This collection of articles is an innovative contribution to religious studies, because it picks up concepts developed in the wake of the so-called “spatial turn”. Religions are always located in a certain cultural and spatial environment, but often tend to locate (or translocate) themselves beyond that original setting. Also, many religious traditions are not only tied to or associated with the area its respective adherent live in, but are in fact “bi-local” or even “multi-local”, as they closely relate to various spatial centers or plains at once. This spatial diversity inherent to many religions is a corollary to religious diversity or plurality that merits in-depth research. The articles in this volume present important findings from a series of settings within and between Asia and Europe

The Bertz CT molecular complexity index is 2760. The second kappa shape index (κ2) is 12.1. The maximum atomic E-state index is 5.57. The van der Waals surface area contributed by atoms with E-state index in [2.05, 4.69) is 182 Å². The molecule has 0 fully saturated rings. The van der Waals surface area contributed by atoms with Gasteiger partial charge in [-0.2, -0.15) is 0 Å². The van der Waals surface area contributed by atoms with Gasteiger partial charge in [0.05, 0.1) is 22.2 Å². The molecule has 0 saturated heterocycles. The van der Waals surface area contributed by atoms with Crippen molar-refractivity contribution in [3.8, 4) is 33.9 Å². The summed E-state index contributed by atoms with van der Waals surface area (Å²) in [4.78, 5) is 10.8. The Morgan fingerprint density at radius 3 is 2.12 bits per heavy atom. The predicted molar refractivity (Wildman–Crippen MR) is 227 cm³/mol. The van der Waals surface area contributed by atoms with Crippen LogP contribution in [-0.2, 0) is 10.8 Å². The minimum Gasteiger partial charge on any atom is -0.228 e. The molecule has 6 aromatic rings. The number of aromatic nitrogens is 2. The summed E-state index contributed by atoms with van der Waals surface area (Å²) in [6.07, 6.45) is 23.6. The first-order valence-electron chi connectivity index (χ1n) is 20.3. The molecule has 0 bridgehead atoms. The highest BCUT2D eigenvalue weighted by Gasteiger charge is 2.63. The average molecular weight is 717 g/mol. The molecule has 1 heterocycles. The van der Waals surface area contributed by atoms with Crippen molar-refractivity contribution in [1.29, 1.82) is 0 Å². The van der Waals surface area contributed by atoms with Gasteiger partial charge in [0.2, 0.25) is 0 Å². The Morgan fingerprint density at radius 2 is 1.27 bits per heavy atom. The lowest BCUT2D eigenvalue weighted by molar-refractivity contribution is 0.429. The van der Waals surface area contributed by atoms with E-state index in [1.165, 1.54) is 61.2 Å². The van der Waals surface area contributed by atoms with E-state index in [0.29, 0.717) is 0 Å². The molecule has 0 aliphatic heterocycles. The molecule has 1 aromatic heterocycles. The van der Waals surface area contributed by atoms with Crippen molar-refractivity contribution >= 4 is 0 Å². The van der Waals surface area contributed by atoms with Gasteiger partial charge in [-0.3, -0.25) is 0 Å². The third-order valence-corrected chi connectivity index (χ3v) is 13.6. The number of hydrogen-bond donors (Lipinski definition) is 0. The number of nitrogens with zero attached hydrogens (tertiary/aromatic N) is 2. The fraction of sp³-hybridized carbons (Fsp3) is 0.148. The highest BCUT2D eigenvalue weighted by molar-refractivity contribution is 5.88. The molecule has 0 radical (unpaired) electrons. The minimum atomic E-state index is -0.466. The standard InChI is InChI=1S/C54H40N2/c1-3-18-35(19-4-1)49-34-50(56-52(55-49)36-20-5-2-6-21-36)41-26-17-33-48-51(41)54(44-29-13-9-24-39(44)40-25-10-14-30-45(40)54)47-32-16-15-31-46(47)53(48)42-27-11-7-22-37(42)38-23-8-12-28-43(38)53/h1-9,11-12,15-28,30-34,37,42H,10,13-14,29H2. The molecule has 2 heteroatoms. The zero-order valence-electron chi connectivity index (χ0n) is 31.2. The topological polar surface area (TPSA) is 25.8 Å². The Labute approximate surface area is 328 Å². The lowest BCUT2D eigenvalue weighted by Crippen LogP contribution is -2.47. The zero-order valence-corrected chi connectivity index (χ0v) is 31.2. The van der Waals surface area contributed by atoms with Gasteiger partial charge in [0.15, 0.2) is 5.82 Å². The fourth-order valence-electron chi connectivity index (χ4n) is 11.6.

An analysis of
Megillat ha-Megalleh by Abraham Bar Hiyya (12th c.) as a complete text in its historical and cultural context, showing that the work - written at a time when Jews increasingly came under Christian influence and dominance – presents a coherent argument for the continuing validity of the Jewish hope for redemption. In his argument, Bar Hiyya presents a view of history, the course of which was planted by God in creation, which runs inevitably towards the future redemption of the Jews. Bar Hiyya uses philosophical, scientific, biblical and astrological material to support his argument, and several times makes use of originally Christian ideas, which he inverts to suit his argument.